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Steven Mercurio: Many Voices
12 Nov 2006

MERCURIO: Many Voices

Conductor Steven Mercurio appears to have made a highly favorable impression on singers in his career so far (some of the following info comes from his website,

Steven Mercurio: Many Voices

Sumi Jo, Andrea Bocelli, Gino Quilico, Marcello Giordani, Ana Maria Martinez, Rolando Villazon, Prague Philharmonic Orchestra, Seven Mercurio (cond.)

Sony Classical 82876872272 [CD]

$14.97  Click to buy

Six of today’s best singers (if gentle OperaToday readers will gracefully acknowledge at least the enormous popularity of Andrea Bocelli) perform on the Sony Classical release of Mr. Mercurio’s compositions for voice and orchestra, Many Voices. Soprano Sumi Jo sings two of the 7 selections, with soprano Ana Maria Martinez taking the only other piece for female voice. Besides Bocelli, who wrote the texts for two pieces, two other fine tenors appear: Marcello Giordani and Rolando Villazon, who takes on the 20-minute plus “Serenade for Tenor and Orchestra.” Baritone Gino Quilico brings a darker hue to the remaining of the seven selections.

Whatever personal or professional qualities drew these singers to make their talents available to Mr. Mercurio cannot be evaluated; the music doesn't present much vocal challenge, except for a few moments of almost operatic rhetoric. Many of the compositions feel like efforts in the genre of “easy listening,” with little dynamic variation, a tendency to slower tempos, and string-heavy orchestrations. The aforementioned website describes Mercurio’s association with Gian Carlo Menotti, and his love and respect for Puccini - certainly understandable. However, his music feels like a much later generation of the style of those two more esteemed composers. The music especially has a trait of seeming melodic without actually developing any memorable melodic material.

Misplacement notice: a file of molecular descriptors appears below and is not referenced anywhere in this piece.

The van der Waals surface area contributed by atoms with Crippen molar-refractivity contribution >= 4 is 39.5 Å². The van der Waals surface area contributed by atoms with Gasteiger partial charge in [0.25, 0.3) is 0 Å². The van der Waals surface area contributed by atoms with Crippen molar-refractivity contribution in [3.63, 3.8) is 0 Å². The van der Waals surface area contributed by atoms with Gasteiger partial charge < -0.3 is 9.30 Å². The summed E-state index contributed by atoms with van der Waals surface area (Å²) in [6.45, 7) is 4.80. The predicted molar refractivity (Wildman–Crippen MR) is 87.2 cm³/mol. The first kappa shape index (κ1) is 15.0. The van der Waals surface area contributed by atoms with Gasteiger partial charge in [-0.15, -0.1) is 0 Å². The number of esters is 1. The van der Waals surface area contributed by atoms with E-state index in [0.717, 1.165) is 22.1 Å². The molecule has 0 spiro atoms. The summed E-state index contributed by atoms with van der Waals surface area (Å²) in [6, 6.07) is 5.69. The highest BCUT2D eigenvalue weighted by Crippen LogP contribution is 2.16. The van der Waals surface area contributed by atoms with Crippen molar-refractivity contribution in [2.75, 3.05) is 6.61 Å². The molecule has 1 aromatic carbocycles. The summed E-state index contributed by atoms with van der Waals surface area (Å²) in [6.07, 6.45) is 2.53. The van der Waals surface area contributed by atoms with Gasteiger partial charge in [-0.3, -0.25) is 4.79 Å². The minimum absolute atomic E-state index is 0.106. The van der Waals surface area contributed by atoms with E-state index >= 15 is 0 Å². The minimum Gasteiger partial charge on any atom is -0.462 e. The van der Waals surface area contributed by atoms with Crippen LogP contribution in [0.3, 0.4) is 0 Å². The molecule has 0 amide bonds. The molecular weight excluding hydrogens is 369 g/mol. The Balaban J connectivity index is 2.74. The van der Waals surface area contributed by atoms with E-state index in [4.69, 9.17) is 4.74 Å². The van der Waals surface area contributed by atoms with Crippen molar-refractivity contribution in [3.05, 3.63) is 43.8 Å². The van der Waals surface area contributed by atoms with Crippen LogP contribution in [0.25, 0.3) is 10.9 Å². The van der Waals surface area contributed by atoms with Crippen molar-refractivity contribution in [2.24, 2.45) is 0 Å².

The review copy provided no texts (or attributions for the authors). The opening piece, “A White Rose,” can serve as a good example of Mercurio’s taste. John Boyle O'Reilly’s short love poem is an almost too tasteful tribute to amorous yet romantic love. Mercurio sets it as if it were a Hallmark card sentiment, with the “blush” of erotic attraction a distant suggestion.

Whatever the quality of Bocelli’s text for “Desiderio,” it does inspire some more dramatic music form Mr. Mercurio, and Bocelli himself gives evidence of the attractive tone and pleasure in singing that have earned him so much popularity. Marcello Giordani sings another Bocelli text, “Paternita,” where Mercurio’s orchestration has more than a faint resemblance to Canteloube’s “Bolero” from Songs of the Auvergne.

Most of the selection are not much longer than a typical pop song, but the final track, “Serenade for tenor and orchestra,” goes on for over 20 minutes of neo-Straussian (Richard) waltzes, with lurches into unprovoked climaxes. Villazon sings handsomely but indicates that his English is not at the same level as other operatic languages he has mastered.

If just one number stayed with the listener, enticing frequent revisits, the opera world could be glad to have a composer who knows the value of melodicism and heartfelt emotion. It’s all well to respect the greatness of Puccini. Following in his footsteps, however, seems to mean staying forever in the master’s prodigious shadow. That’s where listeners will find Many Voices.

Chris Mullins

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